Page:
Tuesday, December 13, 2011

Reporter ordered to give up their notes...

Well it was so ordered by federal district Judge James Zagel who is known for being the presiding judge over Ousted governor Rod Blagojevich's criminal trials for corruption:
During a brief hearing last week, U.S. District Judge James Zagel brought up the idea of compelling the Tribune to turn over its notes from a conversation with the juror before any of the lawyers in the case even raised the issue. The judge identified the juror in Monday's ruling as Candy Chiles.

The defense argues that the Chicago woman compromised the verdict by concealing her criminal history and potential bias during jury selection. In an effort to bolster their position, Cellini's lawyers sought access to notes of Tribune reporter Annie Sweeney from a brief interview with Chiles.

In his ruling issued late Monday, Zagel ordered that Sweeney "produce any and all notes, memoranda, tape recordings, documents, or other records, from Oct. 3, 2011, to present, of any conversations the journalist had with the juror" related to her previous criminal history or answers during jury selection.

Cellini's attorneys could not be reached Monday for comment.

The Tribune filed a motion Monday morning suggesting the subpoenas were a fishing expedition and saying Cellini's lawyers should instead question the juror, other jurors in the case, co-workers, neighbors, friends and family.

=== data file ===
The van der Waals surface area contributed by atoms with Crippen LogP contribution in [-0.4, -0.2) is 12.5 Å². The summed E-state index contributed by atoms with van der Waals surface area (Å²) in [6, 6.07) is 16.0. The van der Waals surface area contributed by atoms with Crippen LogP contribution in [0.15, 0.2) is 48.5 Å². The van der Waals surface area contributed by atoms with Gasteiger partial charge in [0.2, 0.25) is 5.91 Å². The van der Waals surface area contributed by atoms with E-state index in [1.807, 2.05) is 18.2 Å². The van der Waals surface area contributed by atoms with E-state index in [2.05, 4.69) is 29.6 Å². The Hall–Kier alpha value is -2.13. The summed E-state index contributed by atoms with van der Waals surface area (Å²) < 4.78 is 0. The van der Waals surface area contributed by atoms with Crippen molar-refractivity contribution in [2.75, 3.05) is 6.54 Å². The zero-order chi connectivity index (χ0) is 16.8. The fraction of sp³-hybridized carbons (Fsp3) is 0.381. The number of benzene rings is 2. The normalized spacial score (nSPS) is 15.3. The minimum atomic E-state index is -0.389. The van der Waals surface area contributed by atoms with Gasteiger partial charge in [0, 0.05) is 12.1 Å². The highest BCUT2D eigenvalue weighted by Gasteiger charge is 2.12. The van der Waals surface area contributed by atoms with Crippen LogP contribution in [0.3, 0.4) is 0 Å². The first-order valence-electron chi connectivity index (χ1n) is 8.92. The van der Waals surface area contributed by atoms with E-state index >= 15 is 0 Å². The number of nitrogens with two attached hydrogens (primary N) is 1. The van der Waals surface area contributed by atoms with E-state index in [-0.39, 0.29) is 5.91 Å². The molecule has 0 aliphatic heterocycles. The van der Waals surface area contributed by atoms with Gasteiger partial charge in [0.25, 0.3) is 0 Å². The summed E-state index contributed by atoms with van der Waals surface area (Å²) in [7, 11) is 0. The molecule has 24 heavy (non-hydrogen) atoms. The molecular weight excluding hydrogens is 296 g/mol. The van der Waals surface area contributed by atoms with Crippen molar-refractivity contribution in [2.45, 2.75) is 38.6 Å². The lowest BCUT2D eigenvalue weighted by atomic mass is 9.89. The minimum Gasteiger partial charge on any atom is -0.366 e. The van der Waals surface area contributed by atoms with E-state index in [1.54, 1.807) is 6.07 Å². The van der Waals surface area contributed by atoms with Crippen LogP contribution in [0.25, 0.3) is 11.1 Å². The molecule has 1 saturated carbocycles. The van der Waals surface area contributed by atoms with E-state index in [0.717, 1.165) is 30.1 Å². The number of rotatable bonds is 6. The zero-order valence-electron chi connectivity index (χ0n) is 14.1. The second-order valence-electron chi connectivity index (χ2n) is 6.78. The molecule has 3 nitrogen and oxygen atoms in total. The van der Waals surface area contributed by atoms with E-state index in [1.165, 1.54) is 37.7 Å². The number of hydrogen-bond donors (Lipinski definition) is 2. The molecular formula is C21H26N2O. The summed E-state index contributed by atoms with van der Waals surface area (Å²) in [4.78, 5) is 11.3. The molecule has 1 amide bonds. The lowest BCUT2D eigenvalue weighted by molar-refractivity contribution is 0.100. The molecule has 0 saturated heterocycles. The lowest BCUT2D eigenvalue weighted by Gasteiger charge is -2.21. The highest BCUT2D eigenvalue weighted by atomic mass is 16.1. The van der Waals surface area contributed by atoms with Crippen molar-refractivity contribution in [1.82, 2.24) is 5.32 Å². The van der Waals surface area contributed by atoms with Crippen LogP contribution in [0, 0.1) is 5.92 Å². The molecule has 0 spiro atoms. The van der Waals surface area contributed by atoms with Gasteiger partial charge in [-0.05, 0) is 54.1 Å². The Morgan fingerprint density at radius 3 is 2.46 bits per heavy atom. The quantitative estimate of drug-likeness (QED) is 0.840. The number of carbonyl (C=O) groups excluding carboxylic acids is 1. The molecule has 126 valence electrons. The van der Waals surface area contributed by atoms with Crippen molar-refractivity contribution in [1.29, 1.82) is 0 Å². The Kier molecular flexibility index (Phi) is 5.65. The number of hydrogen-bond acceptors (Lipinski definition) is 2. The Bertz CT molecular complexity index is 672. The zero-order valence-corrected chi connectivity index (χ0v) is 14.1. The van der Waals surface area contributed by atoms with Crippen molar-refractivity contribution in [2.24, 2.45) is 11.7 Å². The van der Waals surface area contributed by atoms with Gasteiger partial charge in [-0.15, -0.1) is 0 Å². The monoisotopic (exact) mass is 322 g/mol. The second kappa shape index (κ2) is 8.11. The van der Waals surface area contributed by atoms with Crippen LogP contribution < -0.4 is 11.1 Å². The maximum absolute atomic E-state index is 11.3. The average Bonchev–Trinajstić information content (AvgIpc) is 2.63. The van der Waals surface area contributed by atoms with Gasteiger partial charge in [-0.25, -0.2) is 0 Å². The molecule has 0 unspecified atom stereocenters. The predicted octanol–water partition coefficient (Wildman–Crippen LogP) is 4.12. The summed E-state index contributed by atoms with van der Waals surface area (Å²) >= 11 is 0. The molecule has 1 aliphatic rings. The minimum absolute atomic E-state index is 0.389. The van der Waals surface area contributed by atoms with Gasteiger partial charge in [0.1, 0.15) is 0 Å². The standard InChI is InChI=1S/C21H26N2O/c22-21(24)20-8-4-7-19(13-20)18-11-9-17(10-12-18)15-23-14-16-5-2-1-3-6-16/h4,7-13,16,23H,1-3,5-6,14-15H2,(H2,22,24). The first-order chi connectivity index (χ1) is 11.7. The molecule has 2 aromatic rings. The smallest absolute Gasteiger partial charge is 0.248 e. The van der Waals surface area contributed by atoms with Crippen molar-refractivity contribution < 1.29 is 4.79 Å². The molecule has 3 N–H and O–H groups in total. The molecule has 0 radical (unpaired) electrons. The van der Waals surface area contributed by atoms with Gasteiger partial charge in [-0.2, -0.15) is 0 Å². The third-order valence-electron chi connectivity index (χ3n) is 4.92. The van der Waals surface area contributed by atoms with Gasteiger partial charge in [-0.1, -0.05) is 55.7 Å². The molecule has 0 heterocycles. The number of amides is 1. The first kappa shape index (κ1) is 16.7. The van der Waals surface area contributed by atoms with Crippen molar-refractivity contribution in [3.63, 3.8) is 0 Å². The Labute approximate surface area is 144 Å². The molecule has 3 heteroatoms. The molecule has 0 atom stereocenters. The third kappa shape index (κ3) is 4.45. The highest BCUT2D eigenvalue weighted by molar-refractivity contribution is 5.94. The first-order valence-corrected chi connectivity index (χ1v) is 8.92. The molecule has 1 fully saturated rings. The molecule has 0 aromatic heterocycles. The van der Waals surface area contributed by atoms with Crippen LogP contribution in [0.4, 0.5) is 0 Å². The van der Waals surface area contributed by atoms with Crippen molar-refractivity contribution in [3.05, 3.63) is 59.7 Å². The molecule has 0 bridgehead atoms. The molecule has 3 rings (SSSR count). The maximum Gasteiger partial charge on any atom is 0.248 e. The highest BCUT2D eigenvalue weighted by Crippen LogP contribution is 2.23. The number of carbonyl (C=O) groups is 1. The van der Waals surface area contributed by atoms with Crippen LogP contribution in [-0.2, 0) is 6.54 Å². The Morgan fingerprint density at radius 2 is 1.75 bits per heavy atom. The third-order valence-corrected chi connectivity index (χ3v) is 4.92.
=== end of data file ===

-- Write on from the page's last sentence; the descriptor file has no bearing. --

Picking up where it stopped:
"Subpoenas to journalists should be a last resort in exceptional cases — not an automatic first step," the newspaper's lawyers wrote.
Tribune editor Gerould Kern offered his thoughts on this ruling:
Journalists must be free to ask questions and collect information secure in the knowledge that their notes will not be seized by the government or litigants in court and used for other purposes. Unfortunately, that security now is threatened by this ruling.

We believe that these subpoenas are unnecessary and in fact do harm to the independence of the reporting process. We are disappointed by Judge Zagel's ruling, and we now are considering our options.
I know that at times we don't care for the work of the journalists. We may believe them to be bias towards one point of view or another. Sometimes they may be unfair to the other side of a story.

That being said if we complain about journalism in this nation for exactly that, then how do we expect it to ever get better if judges are willing to force reporters to give up their notes. Should they chase down reporters chasing a story without interfering with the judicial process or should they chase down the person whom the story was about?

Hat-tip Capitol Fax!

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